Emotional Stress Modifies Genes: the “New” Western View

Until recently, there seemed to be only a causal relationship between stress and dis-ease, at least in Western medicine. However, recent studies have shown that repressed emotional traumas actually affect our DNA, and thankfully, more researchers and medical practitioners are taking notice. Importantly, it is now acknowledged that the mind-body connection to cancer is not a philosophy; it is a biological fact.

Environmental influences, such as stress and emotions, modify genes. As mentioned above, there are a number of factors that alter cells. Notably, these are the same psychological stresses as chronicled in TCM. These can include inescapable shock, repressed feelings, grief, depression, isolation, emotional trauma, and external conflict.

To be clear, while toxic emotions do not actually change our genes, they do set off a surge of cellular changes resulting in cancer. Continued degradation of the epigenetic structure of our genes leads to impaired immunity and increased susceptibility to cellular mutation.

In other words, while our DNA is locked in at conception, emotional factors can precipitate a chemical reaction within our body that can permanently alter the way our genes react.

For example, in breast cancer, the gene that normally inhibits the growth of tumors (the P53 gene) is shut down with negative experiences while other genes that promote the spread of cancer are turned on (such as the Bcl2 gene).

Cancer Stem Cells and Emotional Stress

Another very important point is that cancer stem cells (CSCs) are stimulated to regroup and grow by inflammatory factors related to various stressors on the body − including toxic emotions. (Cancer stem cells are the only cancer cells that can metastasize, and they are often resistant to standard chemotherapeutic drugs as well as radiotherapy). This is yet another reason emotional stress is undoubtedly a major cause of cancer and its recurrence.

While one disappointment is not likely going to give you cancer, chronic emotional stress will certainly increase your risk of cancer and its recurrence.

Given that it is quite clear that emotional distress can contribute to the development of diseases such as cancer, it is important to reduce its adverse impacts on health. It is not always easy to manage our anger, but it is important to find constructive outlets for it.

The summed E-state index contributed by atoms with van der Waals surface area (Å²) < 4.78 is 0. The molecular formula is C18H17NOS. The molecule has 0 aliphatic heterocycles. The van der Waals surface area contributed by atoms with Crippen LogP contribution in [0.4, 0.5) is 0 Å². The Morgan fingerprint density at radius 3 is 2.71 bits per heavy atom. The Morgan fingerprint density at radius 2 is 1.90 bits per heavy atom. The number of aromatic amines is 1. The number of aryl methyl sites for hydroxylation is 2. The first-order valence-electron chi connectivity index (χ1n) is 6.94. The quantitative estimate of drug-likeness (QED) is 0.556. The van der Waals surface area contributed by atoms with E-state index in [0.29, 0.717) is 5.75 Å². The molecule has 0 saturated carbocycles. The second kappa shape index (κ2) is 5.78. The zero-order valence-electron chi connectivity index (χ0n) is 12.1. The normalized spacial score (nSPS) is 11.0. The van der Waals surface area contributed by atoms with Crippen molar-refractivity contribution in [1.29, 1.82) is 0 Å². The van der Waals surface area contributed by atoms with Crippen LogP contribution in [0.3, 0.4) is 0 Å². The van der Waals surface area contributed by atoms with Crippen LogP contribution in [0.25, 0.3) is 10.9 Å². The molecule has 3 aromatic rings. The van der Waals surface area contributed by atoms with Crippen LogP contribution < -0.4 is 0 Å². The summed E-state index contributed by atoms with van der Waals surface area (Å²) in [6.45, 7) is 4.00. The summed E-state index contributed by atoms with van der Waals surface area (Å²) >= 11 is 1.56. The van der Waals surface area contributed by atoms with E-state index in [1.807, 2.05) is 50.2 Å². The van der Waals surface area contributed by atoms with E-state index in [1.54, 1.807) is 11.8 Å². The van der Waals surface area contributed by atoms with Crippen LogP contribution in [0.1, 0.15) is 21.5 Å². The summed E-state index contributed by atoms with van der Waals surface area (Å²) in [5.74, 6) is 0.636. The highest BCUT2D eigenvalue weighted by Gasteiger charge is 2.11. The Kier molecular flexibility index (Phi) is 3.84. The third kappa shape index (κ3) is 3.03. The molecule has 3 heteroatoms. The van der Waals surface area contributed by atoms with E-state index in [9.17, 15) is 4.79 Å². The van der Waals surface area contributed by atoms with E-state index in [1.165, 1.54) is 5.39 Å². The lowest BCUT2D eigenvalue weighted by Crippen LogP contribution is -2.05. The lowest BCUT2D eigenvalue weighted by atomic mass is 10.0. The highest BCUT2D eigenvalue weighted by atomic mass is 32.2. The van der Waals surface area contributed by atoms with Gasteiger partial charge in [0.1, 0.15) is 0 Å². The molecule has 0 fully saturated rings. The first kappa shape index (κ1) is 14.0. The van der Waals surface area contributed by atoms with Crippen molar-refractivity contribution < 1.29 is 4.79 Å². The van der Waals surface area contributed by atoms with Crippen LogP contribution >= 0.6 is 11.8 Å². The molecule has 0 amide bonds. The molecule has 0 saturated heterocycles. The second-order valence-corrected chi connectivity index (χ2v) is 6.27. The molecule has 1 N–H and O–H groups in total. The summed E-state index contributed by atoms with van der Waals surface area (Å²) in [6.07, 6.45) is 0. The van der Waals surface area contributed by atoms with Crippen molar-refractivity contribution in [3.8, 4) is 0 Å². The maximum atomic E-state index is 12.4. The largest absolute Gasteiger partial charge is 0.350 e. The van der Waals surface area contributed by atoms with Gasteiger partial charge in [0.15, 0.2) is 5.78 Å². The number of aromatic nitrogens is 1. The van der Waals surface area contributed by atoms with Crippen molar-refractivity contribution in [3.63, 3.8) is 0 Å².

Learning to control emotional stress is clearly important for the prevention of cancer as well as the progression of the disease.

emotional-stress-breast-cancer-risk

Dealing With Emotional Stress

At this time, there is not a magic pill that can free the mind from all of life’s atrocities. However, deep breathing calms a heightened sympathetic nervous system responsible for fight or flight and relaxes the body. Exercise, a healthy diet, and pursuing mind-calming activities such as yoga, meditation, Emotional Freedom Technique (EFT), psychotherapy, Reiki, Qi gong, music therapy, and TCM can all be helpful.

Mental exhaustion is harmful and life responsibilities should be offset with entertainment and laughter. Striving to develop a healthy focus on life, spending time with friends and family, and embracing a sense of gratefulness will not only lower your risk of cancer, but will make you a much happier and healthier person… whether it’s Valentine’s Day or any other day of the year.

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Article Summary

While Western medicine may not recognize it, the idea that emotional stress can contribute to the development of cancer has been known since ancient times in China.

Traditional Chinese medicine (TCM) understands that while there are many reasons for cancer, one of the main causes is emotions.

In particular, it considers depression (as in repressed anger), grief (usually because of death of a loved one), and anxiety (worry and fearfulness, and excess circular thinking) to be major contributing factors.

There is also the fledgling field of “psychoneuroimmunology” which is the study of how psychological states, as detected in activity of the nervous system, impact the immune system. It suggests that emotional stress increases a person’s susceptibility to cancer by altering the genes that control the stress response.

While toxic emotions do not actually change our genes, they do set off a surge of cellular changes resulting in cancer. Continued degradation of the epigenetic structure of our genes leads to impaired immunity and increased susceptibility to cellular mutation.

While one disappointment is not likely going to give you cancer, chronic emotional stress will certainly increase your risk of cancer and its recurrence.

There is no magic pill that can free the mind from all of life’s atrocities. However, deep breathing calms a heightened sympathetic nervous system responsible for fight or flight and relaxes the body. Exercise, a healthy diet, and pursuing mind-calming activities such as yoga, meditation, Emotional Freedom Technique (EFT), psychotherapy, Reiki, Qi gong, music therapy, and TCM can all be helpful.